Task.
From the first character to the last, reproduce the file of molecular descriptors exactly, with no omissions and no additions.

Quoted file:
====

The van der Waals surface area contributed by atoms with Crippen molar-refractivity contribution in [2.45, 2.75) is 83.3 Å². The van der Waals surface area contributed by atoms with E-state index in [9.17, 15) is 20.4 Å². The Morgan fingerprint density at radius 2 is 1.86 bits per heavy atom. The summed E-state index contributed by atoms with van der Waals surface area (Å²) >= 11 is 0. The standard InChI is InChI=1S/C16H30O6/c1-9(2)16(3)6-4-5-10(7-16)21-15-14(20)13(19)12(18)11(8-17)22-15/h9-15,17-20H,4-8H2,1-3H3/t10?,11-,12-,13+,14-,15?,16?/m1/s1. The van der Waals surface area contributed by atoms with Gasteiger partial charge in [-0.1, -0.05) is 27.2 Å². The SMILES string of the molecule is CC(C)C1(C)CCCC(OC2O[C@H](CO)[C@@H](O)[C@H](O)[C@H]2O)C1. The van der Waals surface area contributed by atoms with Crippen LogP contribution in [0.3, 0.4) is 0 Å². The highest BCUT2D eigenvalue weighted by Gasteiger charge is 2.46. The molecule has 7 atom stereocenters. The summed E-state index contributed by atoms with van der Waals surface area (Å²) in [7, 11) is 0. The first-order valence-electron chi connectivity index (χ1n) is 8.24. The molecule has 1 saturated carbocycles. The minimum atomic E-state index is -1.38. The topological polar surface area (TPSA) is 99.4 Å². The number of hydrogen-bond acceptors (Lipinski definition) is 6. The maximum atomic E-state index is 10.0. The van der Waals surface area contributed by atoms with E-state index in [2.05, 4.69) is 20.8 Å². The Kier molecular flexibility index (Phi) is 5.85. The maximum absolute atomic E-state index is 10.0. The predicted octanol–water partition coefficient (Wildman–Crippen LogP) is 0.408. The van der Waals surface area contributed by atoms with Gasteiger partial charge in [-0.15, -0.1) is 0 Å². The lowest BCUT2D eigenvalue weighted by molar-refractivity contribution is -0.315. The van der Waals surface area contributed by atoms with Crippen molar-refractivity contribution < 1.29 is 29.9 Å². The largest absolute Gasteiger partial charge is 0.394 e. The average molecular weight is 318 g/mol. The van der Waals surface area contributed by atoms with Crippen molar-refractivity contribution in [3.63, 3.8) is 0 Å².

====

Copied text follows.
The van der Waals surface area contributed by atoms with Crippen molar-refractivity contribution in [2.45, 2.75) is 83.3 Å². The van der Waals surface area contributed by atoms with E-state index in [9.17, 15) is 20.4 Å². The Morgan fingerprint density at radius 2 is 1.86 bits per heavy atom. The summed E-state index contributed by atoms with van der Waals surface area (Å²) >= 11 is 0. The standard InChI is InChI=1S/C16H30O6/c1-9(2)16(3)6-4-5-10(7-16)21-15-14(20)13(19)12(18)11(8-17)22-15/h9-15,17-20H,4-8H2,1-3H3/t10?,11-,12-,13+,14-,15?,16?/m1/s1. The van der Waals surface area contributed by atoms with Gasteiger partial charge in [-0.1, -0.05) is 27.2 Å². The SMILES string of the molecule is CC(C)C1(C)CCCC(OC2O[C@H](CO)[C@@H](O)[C@H](O)[C@H]2O)C1. The van der Waals surface area contributed by atoms with Crippen LogP contribution in [0.3, 0.4) is 0 Å². The highest BCUT2D eigenvalue weighted by Gasteiger charge is 2.46. The molecule has 7 atom stereocenters. The summed E-state index contributed by atoms with van der Waals surface area (Å²) in [7, 11) is 0. The first-order valence-electron chi connectivity index (χ1n) is 8.24. The molecule has 1 saturated carbocycles. The minimum atomic E-state index is -1.38. The topological polar surface area (TPSA) is 99.4 Å². The number of hydrogen-bond acceptors (Lipinski definition) is 6. The maximum atomic E-state index is 10.0. The van der Waals surface area contributed by atoms with E-state index in [2.05, 4.69) is 20.8 Å². The Kier molecular flexibility index (Phi) is 5.85. The maximum absolute atomic E-state index is 10.0. The predicted octanol–water partition coefficient (Wildman–Crippen LogP) is 0.408. The van der Waals surface area contributed by atoms with Gasteiger partial charge in [-0.15, -0.1) is 0 Å². The lowest BCUT2D eigenvalue weighted by molar-refractivity contribution is -0.315. The van der Waals surface area contributed by atoms with Crippen molar-refractivity contribution < 1.29 is 29.9 Å². The largest absolute Gasteiger partial charge is 0.394 e. The average molecular weight is 318 g/mol. The van der Waals surface area contributed by atoms with Crippen molar-refractivity contribution in [3.63, 3.8) is 0 Å².